"As the world becomes increasingly interdependent and fragile, the future at once holds great peril and great promise...."
- The Earth Charter
We are all inhabitants of Earth. We share this planet with millions of other species and billions of other human beings. What does it mean to be not merely an inhabitant but a citizen of this one Earth community? In particular, what does it mean for a citizen of the richest and most powerful nation on earth to be a responsible global citizen? Why does it matter even to ask these questions?
As the Earth Charter makes clear, the world is interdependent as never before. We can no longer separate the rights of one people from the responsibilities of another, the economic strength of one region from the ecological health of another, the flourishing of one nation from the well-being of all.
What does global citizenship ask of us?
1. We are asked to recognize the many ways in which our lives are intertwined with one another's and with all of life. Just as a healthy individual knows that she relies on others for her well-being, so also does a healthy society rest on recognition of the ways in which its members are stronger because they are part of a larger whole that both forms and is formed by them. And we know that we depend as well on the health of our natural environment and the flourishing of all species that are part of the whole Earth community.2. At the same time, we are called to recognize the vital and life-bearing importance of the geographic and cultural place that we call home. For just as we acknowledge the larger systems of which we are a part, so is it essential to see and know intimately the particular people, plants, animals, and other life forms that share the place we love. We affirm and respect this love and power of place for all peoples.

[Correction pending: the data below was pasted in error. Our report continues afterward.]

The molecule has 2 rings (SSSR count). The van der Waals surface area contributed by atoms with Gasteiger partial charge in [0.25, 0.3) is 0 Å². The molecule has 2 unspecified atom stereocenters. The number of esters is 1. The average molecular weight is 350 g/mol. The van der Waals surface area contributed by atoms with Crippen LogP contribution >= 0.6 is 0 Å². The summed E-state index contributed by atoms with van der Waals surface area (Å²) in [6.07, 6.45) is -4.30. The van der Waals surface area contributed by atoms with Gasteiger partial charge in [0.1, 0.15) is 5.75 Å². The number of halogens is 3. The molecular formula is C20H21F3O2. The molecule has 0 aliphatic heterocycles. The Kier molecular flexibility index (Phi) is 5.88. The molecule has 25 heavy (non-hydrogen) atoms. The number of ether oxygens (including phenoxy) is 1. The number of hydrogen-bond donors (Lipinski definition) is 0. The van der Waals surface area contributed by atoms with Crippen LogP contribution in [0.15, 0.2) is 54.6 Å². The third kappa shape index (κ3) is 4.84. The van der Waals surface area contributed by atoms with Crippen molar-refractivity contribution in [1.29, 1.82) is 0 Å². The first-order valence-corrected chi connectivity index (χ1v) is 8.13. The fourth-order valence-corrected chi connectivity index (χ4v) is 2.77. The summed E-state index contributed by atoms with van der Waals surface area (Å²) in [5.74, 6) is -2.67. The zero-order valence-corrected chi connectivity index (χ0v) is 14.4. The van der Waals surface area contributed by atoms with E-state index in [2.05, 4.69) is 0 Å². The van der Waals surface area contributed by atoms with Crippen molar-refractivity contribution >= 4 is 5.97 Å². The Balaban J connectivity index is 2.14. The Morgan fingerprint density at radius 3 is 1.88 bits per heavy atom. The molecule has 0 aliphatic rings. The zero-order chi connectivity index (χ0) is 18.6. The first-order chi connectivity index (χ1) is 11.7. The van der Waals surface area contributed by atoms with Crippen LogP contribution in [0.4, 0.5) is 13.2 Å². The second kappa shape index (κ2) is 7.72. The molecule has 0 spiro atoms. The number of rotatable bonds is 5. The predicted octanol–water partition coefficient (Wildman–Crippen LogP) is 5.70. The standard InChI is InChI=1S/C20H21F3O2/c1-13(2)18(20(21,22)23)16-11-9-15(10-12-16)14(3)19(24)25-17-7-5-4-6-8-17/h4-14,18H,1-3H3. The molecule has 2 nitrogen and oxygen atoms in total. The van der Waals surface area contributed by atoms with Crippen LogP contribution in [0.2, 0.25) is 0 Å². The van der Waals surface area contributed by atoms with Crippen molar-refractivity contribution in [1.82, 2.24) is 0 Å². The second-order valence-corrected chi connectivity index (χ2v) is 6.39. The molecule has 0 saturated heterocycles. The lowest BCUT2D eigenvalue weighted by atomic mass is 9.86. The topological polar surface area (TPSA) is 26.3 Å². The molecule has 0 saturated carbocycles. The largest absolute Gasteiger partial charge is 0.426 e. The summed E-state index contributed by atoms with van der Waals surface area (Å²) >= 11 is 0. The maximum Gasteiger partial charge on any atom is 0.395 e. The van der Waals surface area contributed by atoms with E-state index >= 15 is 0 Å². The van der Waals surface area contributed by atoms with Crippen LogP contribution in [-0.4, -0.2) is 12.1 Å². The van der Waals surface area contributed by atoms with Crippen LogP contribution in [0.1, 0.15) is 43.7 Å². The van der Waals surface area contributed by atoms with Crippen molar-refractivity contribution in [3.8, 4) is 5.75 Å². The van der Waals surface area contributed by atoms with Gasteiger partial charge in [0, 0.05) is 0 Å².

LARRY PARKS DALOZ serves as Associate Director of the Whidbey Institute and is the award-winning author of Mentor: Guiding the Journey of Adult Learners and co-authored with his wife, Sharon Daloz Parks, and Cheryl and Jim Keen, the book Common Fire: Leading Lives of Commitment in a Complex World. A board member of The Krista Foundation and an amateur naturalist, he is presently writing about the attributes and practices required for bioregional citizenship, a commitment to living responsibly in one's natural environment.